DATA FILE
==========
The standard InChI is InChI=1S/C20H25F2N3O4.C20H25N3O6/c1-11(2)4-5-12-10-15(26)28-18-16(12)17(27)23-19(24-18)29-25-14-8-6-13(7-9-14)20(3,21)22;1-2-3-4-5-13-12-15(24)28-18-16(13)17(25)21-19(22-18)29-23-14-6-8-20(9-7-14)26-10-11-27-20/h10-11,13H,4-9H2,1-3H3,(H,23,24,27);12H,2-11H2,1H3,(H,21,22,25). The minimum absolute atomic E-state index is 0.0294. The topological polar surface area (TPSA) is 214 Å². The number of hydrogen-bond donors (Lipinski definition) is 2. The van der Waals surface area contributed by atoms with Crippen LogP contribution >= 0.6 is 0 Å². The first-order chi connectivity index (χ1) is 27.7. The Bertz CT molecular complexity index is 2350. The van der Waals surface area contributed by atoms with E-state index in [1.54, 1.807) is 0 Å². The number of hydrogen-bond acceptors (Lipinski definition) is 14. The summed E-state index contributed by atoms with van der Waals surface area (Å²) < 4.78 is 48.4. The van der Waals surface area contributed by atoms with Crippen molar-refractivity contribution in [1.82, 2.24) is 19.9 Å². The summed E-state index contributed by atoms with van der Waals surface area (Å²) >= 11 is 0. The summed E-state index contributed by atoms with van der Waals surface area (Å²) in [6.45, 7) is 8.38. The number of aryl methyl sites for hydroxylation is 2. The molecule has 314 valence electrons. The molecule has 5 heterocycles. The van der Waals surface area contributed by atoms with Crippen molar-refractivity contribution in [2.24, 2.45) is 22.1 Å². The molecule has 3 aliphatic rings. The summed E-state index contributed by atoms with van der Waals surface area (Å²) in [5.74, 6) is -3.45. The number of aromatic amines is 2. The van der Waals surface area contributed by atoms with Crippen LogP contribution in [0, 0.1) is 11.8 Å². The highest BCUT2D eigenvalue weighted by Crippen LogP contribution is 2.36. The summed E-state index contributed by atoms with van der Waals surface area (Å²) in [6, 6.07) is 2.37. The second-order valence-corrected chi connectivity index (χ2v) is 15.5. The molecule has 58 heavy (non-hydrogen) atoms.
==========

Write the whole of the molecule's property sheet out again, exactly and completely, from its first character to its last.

The standard InChI is InChI=1S/C20H25F2N3O4.C20H25N3O6/c1-11(2)4-5-12-10-15(26)28-18-16(12)17(27)23-19(24-18)29-25-14-8-6-13(7-9-14)20(3,21)22;1-2-3-4-5-13-12-15(24)28-18-16(13)17(25)21-19(22-18)29-23-14-6-8-20(9-7-14)26-10-11-27-20/h10-11,13H,4-9H2,1-3H3,(H,23,24,27);12H,2-11H2,1H3,(H,21,22,25). The minimum absolute atomic E-state index is 0.0294. The topological polar surface area (TPSA) is 214 Å². The number of hydrogen-bond donors (Lipinski definition) is 2. The van der Waals surface area contributed by atoms with Crippen LogP contribution >= 0.6 is 0 Å². The first-order chi connectivity index (χ1) is 27.7. The Bertz CT molecular complexity index is 2350. The van der Waals surface area contributed by atoms with E-state index in [1.54, 1.807) is 0 Å². The number of hydrogen-bond acceptors (Lipinski definition) is 14. The summed E-state index contributed by atoms with van der Waals surface area (Å²) < 4.78 is 48.4. The van der Waals surface area contributed by atoms with Crippen molar-refractivity contribution in [1.82, 2.24) is 19.9 Å². The summed E-state index contributed by atoms with van der Waals surface area (Å²) >= 11 is 0. The summed E-state index contributed by atoms with van der Waals surface area (Å²) in [6.45, 7) is 8.38. The number of aryl methyl sites for hydroxylation is 2. The molecule has 314 valence electrons. The molecule has 5 heterocycles. The van der Waals surface area contributed by atoms with Crippen molar-refractivity contribution in [2.24, 2.45) is 22.1 Å². The molecule has 3 aliphatic rings. The summed E-state index contributed by atoms with van der Waals surface area (Å²) in [5.74, 6) is -3.45. The number of aromatic amines is 2. The van der Waals surface area contributed by atoms with Crippen LogP contribution in [0, 0.1) is 11.8 Å². The highest BCUT2D eigenvalue weighted by Crippen LogP contribution is 2.36. The summed E-state index contributed by atoms with van der Waals surface area (Å²) in [6, 6.07) is 2.37. The second-order valence-corrected chi connectivity index (χ2v) is 15.5. The molecule has 58 heavy (non-hydrogen) atoms.